Kali Mountford : I am grateful to my hon. Friend for that answer, in which he pointed out the role of local government in partnership with other organisations. Will he do all that he can to encourage local authorities to invest more in security in the home so that families and children can stay safe in the communities and schools that they are used to, rather than having to be moved on, away from the violent perpetrator of a dreadful crime?
Phil Hope: I place on record our appreciation and recognition of my hon. Friend's tremendous work in championing the interests of victims of domestic violence. She is right that domestic violence can be a significant cause of homelessness, and we need better co-ordination between local agencies so that women can safely stay in their own homes if they undergo such experiences. This year, the Government published our strategy on domestic violence, which emphasises the importance of preventing such violence, supporting victims and bringing offenders to justice. I am pleased to
Dr. Jenny Tonge (Richmond Park): The Minister may have seen a disturbing report on television late last night about children being forced by the courts to visit perpetrators of domestic violence after divorce has taken place. Will he assure the House that the Government will look into this problem and advise the family courts accordingly?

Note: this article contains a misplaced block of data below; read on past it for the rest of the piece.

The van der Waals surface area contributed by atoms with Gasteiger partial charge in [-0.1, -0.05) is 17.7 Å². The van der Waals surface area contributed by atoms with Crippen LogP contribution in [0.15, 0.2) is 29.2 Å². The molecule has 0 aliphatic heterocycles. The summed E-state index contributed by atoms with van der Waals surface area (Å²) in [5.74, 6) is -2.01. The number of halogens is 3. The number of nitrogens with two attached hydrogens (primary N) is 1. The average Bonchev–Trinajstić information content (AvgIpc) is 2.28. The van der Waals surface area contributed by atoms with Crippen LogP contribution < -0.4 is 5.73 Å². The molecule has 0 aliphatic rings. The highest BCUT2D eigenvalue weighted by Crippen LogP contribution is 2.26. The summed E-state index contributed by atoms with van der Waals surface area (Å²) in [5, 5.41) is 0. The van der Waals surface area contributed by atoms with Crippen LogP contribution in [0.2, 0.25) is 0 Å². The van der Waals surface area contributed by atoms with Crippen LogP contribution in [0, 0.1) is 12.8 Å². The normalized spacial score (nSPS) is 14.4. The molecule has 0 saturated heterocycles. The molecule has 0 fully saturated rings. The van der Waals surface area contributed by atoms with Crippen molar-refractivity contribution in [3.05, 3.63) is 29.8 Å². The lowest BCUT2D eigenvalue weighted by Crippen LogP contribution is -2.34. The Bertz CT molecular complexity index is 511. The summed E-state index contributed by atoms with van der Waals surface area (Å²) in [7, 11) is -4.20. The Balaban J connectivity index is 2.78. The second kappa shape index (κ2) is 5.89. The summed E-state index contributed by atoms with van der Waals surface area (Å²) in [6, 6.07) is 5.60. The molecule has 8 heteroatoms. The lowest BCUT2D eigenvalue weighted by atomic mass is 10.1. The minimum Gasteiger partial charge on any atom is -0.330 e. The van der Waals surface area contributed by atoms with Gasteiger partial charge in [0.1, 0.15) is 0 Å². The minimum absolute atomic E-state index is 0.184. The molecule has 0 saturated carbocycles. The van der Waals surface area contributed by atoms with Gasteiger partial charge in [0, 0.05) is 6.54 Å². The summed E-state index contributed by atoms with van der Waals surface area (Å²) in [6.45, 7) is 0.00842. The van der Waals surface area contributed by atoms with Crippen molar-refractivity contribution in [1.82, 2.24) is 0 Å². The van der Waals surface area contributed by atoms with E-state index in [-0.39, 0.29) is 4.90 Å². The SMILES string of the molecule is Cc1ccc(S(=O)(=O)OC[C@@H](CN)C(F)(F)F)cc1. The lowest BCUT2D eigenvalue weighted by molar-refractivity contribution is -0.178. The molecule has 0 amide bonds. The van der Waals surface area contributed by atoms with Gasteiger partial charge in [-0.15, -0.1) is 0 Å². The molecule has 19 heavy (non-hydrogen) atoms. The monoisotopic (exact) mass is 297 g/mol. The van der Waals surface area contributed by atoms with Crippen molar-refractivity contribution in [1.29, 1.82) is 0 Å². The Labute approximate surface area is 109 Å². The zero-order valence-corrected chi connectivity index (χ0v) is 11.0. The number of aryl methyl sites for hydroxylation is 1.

Phil Hope: The hon. Lady raises a difficult and sensitive issue in family relationships. We have a problem in that domestic violence affects not only women, the main victims, but children in those households. The Green Paper recently published by my right hon. Friend spells out a range of measures to provide greater protection for children to secure their safety inside and outside the home and to ensure that local agencies work together much more closely through new agencies such as children's trusts to make sure that children receive the support and help that they need if they ever experience such tragic events.
Ms Debra Shipley (Stourbridge): May I invite my hon. Friend to the annual general meeting on domestic violence this afternoon? I impress on him the fact that several hundred people will be there. Will he explain more fully the support services provided for children in particular? I suggest to him that they are lacking for children in domestic violence situations either in the home or in hostels, where very little support is provided. The Green Paper also lacks a voice on that issue.
Phil Hope: My hon. Friend is well known in the House for championing the cause of children and giving them support. She is right to point out the physical, emotional and psychological impact on children of growing up and living in a family where there is domestic violence. I shall try to get to this afternoon's conference, diary permitting. What we need to do through the Green Paper is identify specific action that the Government and local agencies can take through the new children's trusts to ensure that children's needs are paramount and are put first when we make decisions on resources and needs.